Thursday, May 9, 2013

Drink a mint julep for poor Gatsby

I can’t wait for The Great Gatsby movie coming out tomorrow. I, like everyone else in America, read the book in high school and also love most everything Baz Luhrman and Leonardo DiCaprio do. I re-read some passages from the book today in a hunt for the scene where they go to the hotel to drink mint juleps. The way F. Scott Fitzgerald describes how they were driving around trying to figure out something to do in the heat always stuck out in my memory. If you don’t remember I’ll set it up quickly, Gatsby, Daisy, Tom, Jordan, and Nick were all having lunch (which pretty much means just drinking and smoking cigarettes) and they’re bored. They decide to go in to “town” (NYC), taking two cars and packing a bottle of whiskey. Once they get downtown they’re not sure what to do and are talking about seeing a movie:
"It's so hot," she complained. "You go. We'll ride around and meet you after." With an effort her wit rose faintly, "We'll meet you on some corner. I'll be the man smoking two cigarettes."
"We can't argue about it here," Tom said impatiently, as a truck gave out a cursing whistle behind us. "You follow me to the south side of Central Park, in front of the Plaza."
Several times he turned his head and looked back for their car, and if the traffic delayed them he slowed up until they came into sight. I think he was afraid they would dart down a side street and out of his life forever.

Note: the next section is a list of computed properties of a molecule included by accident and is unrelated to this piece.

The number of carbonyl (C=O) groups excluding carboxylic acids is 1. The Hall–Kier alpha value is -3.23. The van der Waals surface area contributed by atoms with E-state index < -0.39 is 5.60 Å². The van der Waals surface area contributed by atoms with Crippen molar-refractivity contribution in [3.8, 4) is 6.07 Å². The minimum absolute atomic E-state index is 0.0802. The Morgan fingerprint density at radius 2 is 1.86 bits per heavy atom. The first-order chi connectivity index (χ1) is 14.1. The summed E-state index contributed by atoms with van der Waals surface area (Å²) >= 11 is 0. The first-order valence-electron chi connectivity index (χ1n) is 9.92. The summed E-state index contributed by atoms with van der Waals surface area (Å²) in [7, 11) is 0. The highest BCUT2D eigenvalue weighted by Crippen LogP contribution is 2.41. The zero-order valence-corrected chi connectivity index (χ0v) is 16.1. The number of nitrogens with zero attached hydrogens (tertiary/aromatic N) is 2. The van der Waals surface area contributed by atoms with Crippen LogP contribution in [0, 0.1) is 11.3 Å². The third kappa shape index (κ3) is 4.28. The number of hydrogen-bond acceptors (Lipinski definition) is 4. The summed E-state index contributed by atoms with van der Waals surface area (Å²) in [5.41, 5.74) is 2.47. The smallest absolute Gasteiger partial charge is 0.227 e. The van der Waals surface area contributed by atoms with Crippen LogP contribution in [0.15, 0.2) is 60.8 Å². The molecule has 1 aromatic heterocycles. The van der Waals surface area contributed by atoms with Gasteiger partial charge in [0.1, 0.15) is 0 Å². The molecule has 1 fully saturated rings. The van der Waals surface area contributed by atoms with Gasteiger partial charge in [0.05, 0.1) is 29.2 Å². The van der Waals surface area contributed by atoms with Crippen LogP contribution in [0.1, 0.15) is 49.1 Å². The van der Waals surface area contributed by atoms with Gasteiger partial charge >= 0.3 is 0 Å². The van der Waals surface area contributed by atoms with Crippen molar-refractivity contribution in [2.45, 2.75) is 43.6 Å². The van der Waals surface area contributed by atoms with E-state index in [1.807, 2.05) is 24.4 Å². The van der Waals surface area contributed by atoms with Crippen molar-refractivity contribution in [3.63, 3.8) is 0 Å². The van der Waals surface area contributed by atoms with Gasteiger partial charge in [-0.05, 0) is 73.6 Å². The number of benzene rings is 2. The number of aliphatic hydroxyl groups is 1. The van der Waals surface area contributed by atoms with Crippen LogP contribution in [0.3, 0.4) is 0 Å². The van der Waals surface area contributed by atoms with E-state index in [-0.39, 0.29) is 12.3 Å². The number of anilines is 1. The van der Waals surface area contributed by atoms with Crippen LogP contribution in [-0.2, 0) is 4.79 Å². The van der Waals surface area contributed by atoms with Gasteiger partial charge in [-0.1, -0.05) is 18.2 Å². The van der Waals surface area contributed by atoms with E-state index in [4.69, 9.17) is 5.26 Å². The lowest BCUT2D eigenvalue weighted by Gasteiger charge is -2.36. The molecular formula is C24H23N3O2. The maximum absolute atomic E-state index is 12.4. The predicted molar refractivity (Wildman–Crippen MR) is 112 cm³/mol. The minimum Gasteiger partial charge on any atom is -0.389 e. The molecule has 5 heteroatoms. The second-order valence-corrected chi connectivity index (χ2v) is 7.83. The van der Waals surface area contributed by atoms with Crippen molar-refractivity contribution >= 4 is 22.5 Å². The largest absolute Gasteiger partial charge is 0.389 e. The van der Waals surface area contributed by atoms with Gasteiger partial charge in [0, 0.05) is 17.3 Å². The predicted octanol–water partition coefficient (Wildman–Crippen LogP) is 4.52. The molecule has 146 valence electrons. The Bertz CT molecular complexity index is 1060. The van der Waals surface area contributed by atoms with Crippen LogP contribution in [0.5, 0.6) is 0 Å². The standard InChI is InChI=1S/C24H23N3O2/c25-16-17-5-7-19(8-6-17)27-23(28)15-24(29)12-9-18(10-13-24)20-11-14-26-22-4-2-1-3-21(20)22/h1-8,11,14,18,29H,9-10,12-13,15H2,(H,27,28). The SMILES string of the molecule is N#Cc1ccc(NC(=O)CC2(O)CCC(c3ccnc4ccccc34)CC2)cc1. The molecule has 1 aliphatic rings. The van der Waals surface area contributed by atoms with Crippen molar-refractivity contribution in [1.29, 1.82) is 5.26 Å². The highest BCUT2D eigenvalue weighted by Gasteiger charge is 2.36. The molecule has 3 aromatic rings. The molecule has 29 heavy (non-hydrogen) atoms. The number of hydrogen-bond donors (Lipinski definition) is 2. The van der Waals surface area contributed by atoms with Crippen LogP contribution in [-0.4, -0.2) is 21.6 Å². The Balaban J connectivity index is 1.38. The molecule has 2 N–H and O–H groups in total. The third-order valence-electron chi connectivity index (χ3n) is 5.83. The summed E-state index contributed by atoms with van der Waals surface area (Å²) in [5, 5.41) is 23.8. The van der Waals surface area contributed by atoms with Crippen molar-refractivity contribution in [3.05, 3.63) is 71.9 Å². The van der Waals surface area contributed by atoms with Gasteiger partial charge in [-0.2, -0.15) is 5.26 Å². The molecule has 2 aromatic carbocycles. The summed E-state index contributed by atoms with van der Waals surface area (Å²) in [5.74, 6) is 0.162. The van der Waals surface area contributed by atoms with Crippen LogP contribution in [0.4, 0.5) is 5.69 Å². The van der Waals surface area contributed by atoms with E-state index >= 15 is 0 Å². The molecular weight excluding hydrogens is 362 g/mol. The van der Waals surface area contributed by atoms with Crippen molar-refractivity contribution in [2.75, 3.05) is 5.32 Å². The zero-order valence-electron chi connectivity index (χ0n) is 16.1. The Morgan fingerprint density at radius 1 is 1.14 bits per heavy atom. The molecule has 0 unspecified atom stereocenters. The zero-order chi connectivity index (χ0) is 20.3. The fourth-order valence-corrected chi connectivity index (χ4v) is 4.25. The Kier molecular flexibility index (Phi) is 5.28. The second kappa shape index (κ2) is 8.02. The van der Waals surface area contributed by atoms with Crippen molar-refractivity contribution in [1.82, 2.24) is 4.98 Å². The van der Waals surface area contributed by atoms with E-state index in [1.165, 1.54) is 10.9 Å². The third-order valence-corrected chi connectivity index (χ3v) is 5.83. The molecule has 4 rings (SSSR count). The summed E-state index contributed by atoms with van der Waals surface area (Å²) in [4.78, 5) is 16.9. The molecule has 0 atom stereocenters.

But they didn't. And we all took the less explicable step of engaging the parlor of a suite in the Plaza Hotel.
The prolonged and tumultuous argument that ended by herding us into that room eludes me, though I have a sharp physical memory that, in the course of it, my underwear kept climbing like a damp snake around my legs and intermittent beads of sweat raced cool across my back. The notion originated with Daisy's suggestion that we hire five bath-rooms and take cold baths, and then assumed more tangible form as "a place to have a mint julep." Each of us said over and over that it was a "crazy idea"-we all talked at once to a baffled clerk and thought, or pretended to think, that we were being very funny . . .
They head to the room, open all the windows, and have someone “bring up the ice” (oh the joys of being rich, I always have to go get my own ice at hotels). Shortly after Tom is trying to embarrass Gatsby about not actually going to Oxford:
Daisy rose, smiling faintly, and went to the table.
"Open the whiskey, Tom," she ordered, "and I'll make you a mint julep. Then you won't seem so stupid to yourself. . . . look at the mint!"
Well, if you’ve read the book you know that sadly no one actually gets to drinking any of the mint juleps as everyone starts arguing and telling their secrets and heads back. I know this afternoon will be a big scene in the movie and I’m excited to see it come to life.
If you want to have a drink for poor Gatsby below is the classic recipe from Wikipedia, cheers!

Primary alcohol by volume
over crushed or shaved ice
Standard garnish
mint leaves
Standard drinkware
tall glass, or julep cup
Commonly used ingredients
  • 3 US fluid ounces (89 ml) Bourbon whiskey
  • 4 to 6 sprigs mint leaves
  • granulated sugar, to taste
Put mint, sugar, and a small amount of bourbon into the bottom of a mixing glass. Gently muddle the mint and sugar, then let stand for a bit to allow the muddled leaves to release their flavor. Strain and pour into a julep cup (or similar vessel), rotating to coat the sides. Fill with ice, then add the rest of the bourbon whiskey. Garnish with a lightly slapped small mint sprig.

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